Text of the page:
Pettersen, Crossett, and junior walk-on Joe Tantarelli remain in the hunt as place-kickers. Pettersen has been the leader through the first 11 days of practice, but he struggled Thursday, missing two kicks very wide and coming up short on another. Tantarelli did not have a particularly good day either, missing two long kicks. Tantarelli's tries had the distance to split the uprights, but sailed wide.

Pinkel said he would be willing to carry multiple kickers once the season arrives.

"We've done that before," he said. "There's a difference; you can win the kicking job and you can win the PAT/field goal job. In some respects, it covers you for a backup kicker, because if you don't do that, you have to train somebody else in your program to be able to go out and make a PAT, at least that. It allows us to really cover two areas, if we choose to do that."

Pettersen and Crossett would likely be the two if the season started tomorrow, but Crossett has not show an accurate leg. He missed an extra point Thursday, clanking it off the right upright.

Temple almost there: Freshman TB Tony Temple practiced in shoulder pads and shorts for the second consecutive day. Because he missed a week of practice, Temple missed a chunk of the five-day acclimation period, meaning he will not be able to go with full pads until Friday. Despite that limitation, Pinkel said Temple has performed well in his limited time with the team.

"He's just getting in there and competing," Pinkel said. "He's getting a lot of work done, but obviously he's restricted in some of the drills."

Tick tock: About a dozen players had to hustle to get to the practice field in time this morning, as the Tigers opened at 8:15 for the fourth consecutive day. Strength and conditioning coach Pat Ivey yelled out the time remaining to reach the field, and a handful just squeaked in under the gun.

Besides the nearly late start, Pinkel said he was pleased with the practice.

"It's not real wise to be late for practice; it doesn't happen," he said. "They got out here and I thought the coaches did a good job of getting them going...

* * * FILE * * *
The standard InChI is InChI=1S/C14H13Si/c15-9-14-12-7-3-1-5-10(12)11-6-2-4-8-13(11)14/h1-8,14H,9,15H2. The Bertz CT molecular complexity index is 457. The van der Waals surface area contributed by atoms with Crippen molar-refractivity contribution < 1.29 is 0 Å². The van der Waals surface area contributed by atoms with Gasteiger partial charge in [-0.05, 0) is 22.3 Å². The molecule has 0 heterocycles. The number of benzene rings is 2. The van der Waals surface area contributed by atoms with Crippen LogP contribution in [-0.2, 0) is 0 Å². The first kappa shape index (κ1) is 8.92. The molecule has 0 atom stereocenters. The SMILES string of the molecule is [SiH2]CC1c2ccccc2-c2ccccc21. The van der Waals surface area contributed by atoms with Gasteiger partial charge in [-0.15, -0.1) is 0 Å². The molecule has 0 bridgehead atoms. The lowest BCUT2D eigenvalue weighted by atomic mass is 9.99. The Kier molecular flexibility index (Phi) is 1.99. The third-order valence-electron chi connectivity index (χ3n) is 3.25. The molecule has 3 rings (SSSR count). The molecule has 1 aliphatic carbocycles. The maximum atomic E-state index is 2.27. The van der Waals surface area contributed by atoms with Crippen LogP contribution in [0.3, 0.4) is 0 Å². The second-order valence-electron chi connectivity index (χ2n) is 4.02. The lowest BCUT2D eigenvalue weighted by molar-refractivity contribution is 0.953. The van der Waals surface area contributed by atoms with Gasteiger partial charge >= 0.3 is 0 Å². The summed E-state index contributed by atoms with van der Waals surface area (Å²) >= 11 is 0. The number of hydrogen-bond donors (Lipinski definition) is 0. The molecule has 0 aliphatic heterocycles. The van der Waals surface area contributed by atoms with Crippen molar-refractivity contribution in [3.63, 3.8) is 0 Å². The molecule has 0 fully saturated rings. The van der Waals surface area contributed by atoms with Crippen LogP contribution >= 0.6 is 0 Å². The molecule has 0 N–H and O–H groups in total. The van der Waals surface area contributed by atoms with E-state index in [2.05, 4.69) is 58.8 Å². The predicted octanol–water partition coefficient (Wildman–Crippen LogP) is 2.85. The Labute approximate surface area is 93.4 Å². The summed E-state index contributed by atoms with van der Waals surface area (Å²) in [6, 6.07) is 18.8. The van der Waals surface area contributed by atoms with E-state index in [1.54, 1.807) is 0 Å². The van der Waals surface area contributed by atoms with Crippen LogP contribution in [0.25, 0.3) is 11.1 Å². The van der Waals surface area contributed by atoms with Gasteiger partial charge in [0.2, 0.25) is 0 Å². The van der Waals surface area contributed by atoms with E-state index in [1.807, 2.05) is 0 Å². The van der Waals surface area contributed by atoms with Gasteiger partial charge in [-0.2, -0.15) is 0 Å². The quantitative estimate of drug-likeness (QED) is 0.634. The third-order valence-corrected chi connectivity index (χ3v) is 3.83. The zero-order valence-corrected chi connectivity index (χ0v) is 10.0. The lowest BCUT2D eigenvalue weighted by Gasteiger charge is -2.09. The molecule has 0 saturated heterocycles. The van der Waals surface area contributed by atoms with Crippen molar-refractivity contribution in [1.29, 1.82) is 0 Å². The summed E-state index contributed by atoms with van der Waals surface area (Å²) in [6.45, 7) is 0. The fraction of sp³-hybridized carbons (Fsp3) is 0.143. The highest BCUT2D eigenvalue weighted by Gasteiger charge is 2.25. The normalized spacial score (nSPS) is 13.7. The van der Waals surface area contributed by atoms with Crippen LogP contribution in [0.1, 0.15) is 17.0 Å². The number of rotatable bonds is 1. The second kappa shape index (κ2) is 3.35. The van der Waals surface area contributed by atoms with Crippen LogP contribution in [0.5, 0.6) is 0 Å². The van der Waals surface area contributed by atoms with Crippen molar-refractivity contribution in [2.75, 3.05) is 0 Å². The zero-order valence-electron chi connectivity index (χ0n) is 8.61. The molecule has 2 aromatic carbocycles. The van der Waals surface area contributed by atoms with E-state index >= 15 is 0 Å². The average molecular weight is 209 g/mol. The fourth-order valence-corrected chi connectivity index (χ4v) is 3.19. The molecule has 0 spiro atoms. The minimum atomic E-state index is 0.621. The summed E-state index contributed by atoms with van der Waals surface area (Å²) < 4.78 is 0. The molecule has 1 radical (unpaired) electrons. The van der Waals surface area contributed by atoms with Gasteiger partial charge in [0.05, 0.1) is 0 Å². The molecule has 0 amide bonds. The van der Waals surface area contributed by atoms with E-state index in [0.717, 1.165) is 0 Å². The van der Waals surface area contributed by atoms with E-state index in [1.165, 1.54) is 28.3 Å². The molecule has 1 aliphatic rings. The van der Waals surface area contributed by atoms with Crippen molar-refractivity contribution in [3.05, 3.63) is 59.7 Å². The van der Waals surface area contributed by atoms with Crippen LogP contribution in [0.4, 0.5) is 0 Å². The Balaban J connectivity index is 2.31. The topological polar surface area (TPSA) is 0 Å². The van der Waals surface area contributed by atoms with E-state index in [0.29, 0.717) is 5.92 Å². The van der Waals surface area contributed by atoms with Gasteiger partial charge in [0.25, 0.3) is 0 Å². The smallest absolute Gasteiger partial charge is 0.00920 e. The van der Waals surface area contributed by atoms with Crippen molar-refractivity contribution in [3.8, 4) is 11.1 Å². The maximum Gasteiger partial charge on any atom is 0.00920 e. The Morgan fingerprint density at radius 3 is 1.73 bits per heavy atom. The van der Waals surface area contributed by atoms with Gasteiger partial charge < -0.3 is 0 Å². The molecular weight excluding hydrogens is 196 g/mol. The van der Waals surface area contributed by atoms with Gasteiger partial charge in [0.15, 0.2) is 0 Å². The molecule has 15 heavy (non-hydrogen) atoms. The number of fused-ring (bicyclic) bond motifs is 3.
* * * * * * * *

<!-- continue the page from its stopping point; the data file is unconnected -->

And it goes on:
"My coaches are not allowed to come into the staff meeting today when we watch this thing over again, and say, ‘My players, I couldn't get them going.' That's not acceptable. You gotta get them going. And they did a very good job to do it...

"I thought we got better as a football team today."

Catch of the day: Freshman WR William Franklin caught a short screen pass and used good downfield blocking to go 65 yards down the sideline for a touchdown in the 11-on-11 drill.

Hit of the day: Freshman TB Jimmy Jackson's legs tangled up with a defender's in the inside run drill, sending both players tumbling to the ground. Jackson then rolled into the legs of a defensive coach, sending him to the Memorial Stadium turf as well.

Quote of the day: "He adjusted to our program probably better than any junior college player I've ever been around. He just kind of thrived on the discipline and the attention to detail, where a lot of junior college players look at us like we're nuts." --Pinkel, on the rapid adjustment senior S Nino Williams made to the Missouri system last season.

Audibles: Freshman T Kyle Riggs has dressed in a red jersey and shorts the past few days, participating in some portions of practice, but mostly observing. Riggs could have been an important member of the depth of the offensive line this season, but his shoulder surgery looks like it will force a redshirt. ... Goldsmith and Jackson are both shifty little backs that are not as flashy as Temple, but could certainly produce down the road. ... The connection between the two Brads--junior QB Smith and sophomore WR Ekwerekwu--remains the best on the team, despite a Smith pass that clanked off Ekwerekwu's shoulder pads late in practice Thursday. ... The offense finally began to hold its own Thursday, beginning to match up well against a more experienced and athletic defense. Saturday's scrimmage should expose how much the offense has evolved in just a few days. ... Only 16 days until the massive Arkansas State fan contingent invades Memorial Stadium.

Looking ahead: The Tigers have their last crack at two-a-days Friday, with sessions scheduled for 8:15 in the morning and 3:45 in the afternoon. They will participate in their second scrimmage on Saturday afternoon.

Black & Gold Illustrated Top Stories